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Microplastic emissions from paint

  • Published on November 14, 2023

The SMED produced report studies different kinds of paints and their connection to emissions of microplastics into the environment. Further it proposes potential indicators for how to monitor the microplastic emissions from paint in Sweden. 

Swedish Environmental Emissions Data (SMED) is a collaboration between IVL Swedish Environmental Research Institute, SCB Statistics Sweden, the Swedish University of Agricultural Sciences (SLU), and the Swedish Meteorological and Hydrological Institute (SMHI).

Recent attention has been focused on the potential environmental and health impacts of microplastics, but there is still significant knowledge missing regarding these impacts. The Swedish Environmental Protection Agency has is responsible for the national plastics coordination, in which one aim is to develop new knowledge in relation to important sources of microplastic emissions. Within the scope of this work, SMED has been assigned to review the role of paints as a source of microplastics and suggest feasible indicators to monitor annual release from paints.

This report aims to compile existing knowledge of various paint and coating systems and their contribution to microplastic emissions. Sectors responsible for the highest emissions have been identified to facilitate prioritization of actions to lower microplastic emissions from paints. Additionally, this report proposes a key indicator for tracking annual national levels of microplastic emissions from paints. The report concludes that the sectors with the greatest risk for microplastic emissions from paint include architecture, antifouling and hull coatings, coatings used in general industry, and the automotive industry. In Sweden, data on the volume of architectural paints and antifouling/marine coatings placed on the market can be readily obtained from the Swedish product registry. However, information regarding paint usage in general industry and the automotive sector is limited because coatings are often applied overseas prior to import into Sweden and many of the products coated in Sweden are exported abroad.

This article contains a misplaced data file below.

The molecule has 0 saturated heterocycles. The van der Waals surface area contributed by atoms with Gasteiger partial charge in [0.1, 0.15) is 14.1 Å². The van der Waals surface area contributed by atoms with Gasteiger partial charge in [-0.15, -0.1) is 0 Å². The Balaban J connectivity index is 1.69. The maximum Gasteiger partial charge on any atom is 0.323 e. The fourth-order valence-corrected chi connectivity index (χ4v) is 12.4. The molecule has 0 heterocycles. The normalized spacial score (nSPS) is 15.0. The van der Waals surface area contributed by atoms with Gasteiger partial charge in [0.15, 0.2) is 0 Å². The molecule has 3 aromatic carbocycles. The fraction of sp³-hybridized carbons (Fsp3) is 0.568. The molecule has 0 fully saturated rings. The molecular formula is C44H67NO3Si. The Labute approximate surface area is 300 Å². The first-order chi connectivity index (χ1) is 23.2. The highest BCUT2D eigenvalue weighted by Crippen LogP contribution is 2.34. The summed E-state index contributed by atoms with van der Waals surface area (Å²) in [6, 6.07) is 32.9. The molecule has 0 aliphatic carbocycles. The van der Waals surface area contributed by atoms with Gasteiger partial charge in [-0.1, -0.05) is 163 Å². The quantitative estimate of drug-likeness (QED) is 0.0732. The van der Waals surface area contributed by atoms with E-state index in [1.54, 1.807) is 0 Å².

This project has developed a simplified method to calculate annual microplastic emissions from paint in Sweden including emissions from architectural and marine sectors. Emission factors for different parts of a paint’s lifecycle were included and a range of solid contents based on a set of commercially available paints were used to provide a worst case, best case, and average case. By using this method, release of microplastics from architectural paint was estimated at 209 to 3 700 tons per year and release from antifouling and hull coatings at 30 to 308 tons per year in Sweden.

Comparing these numbers to estimated quantities of microplastic emissions from other sources, coatings are a substantial source of microplastics. 7 Wear from road traffic is regarded as the largest source of microplastics in Sweden, accounting for about 7 674 tonnes per year. It has been estimated that the amount of synthetic fibres released from textiles is between 8 to 956 tons annually and that microplastic emissions from industrial plastic pellet production is between 12 to 235 tons annually (Magnusson et al., 2016).

Since coatings typically need to meet various technical requirements to protect the underlying substrate from corrosion and wear, efforts to reduce microplastic releases from paint and coatings might incur higher costs and obstacles than efforts to address other microplastic sources such as littering.

For future monitoring of microplastic emission from paint in Sweden, the project recommends the amounts of architectural and boat paints including antifouling coatings placed on the Swedish market annually (expressed in kg of dry weight) as indicators.

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